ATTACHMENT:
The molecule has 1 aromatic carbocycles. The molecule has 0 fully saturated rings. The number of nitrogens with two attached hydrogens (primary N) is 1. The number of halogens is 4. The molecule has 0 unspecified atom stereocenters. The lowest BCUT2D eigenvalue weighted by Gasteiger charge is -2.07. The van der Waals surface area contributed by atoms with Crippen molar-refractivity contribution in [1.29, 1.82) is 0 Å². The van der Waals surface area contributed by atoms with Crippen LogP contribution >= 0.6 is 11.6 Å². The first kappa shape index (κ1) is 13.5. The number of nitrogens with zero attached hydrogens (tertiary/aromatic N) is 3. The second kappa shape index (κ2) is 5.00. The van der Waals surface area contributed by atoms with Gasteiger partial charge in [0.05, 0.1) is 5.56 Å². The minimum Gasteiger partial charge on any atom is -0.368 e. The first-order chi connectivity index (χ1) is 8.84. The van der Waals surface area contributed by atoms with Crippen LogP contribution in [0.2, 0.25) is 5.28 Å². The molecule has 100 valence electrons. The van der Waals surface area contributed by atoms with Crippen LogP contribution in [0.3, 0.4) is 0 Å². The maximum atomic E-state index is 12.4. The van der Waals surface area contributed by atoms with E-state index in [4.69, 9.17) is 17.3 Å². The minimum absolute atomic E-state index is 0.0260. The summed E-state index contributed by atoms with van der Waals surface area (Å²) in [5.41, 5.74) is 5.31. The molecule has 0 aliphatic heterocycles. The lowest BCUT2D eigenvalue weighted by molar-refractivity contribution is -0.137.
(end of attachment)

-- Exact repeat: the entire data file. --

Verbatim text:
The molecule has 1 aromatic carbocycles. The molecule has 0 fully saturated rings. The number of nitrogens with two attached hydrogens (primary N) is 1. The number of halogens is 4. The molecule has 0 unspecified atom stereocenters. The lowest BCUT2D eigenvalue weighted by Gasteiger charge is -2.07. The van der Waals surface area contributed by atoms with Crippen molar-refractivity contribution in [1.29, 1.82) is 0 Å². The van der Waals surface area contributed by atoms with Crippen LogP contribution >= 0.6 is 11.6 Å². The first kappa shape index (κ1) is 13.5. The number of nitrogens with zero attached hydrogens (tertiary/aromatic N) is 3. The second kappa shape index (κ2) is 5.00. The van der Waals surface area contributed by atoms with Gasteiger partial charge in [0.05, 0.1) is 5.56 Å². The minimum Gasteiger partial charge on any atom is -0.368 e. The first-order chi connectivity index (χ1) is 8.84. The van der Waals surface area contributed by atoms with Crippen LogP contribution in [0.2, 0.25) is 5.28 Å². The molecule has 100 valence electrons. The van der Waals surface area contributed by atoms with Crippen LogP contribution in [0.3, 0.4) is 0 Å². The maximum atomic E-state index is 12.4. The van der Waals surface area contributed by atoms with E-state index in [4.69, 9.17) is 17.3 Å². The minimum absolute atomic E-state index is 0.0260. The summed E-state index contributed by atoms with van der Waals surface area (Å²) in [5.41, 5.74) is 5.31. The molecule has 0 aliphatic heterocycles. The lowest BCUT2D eigenvalue weighted by molar-refractivity contribution is -0.137.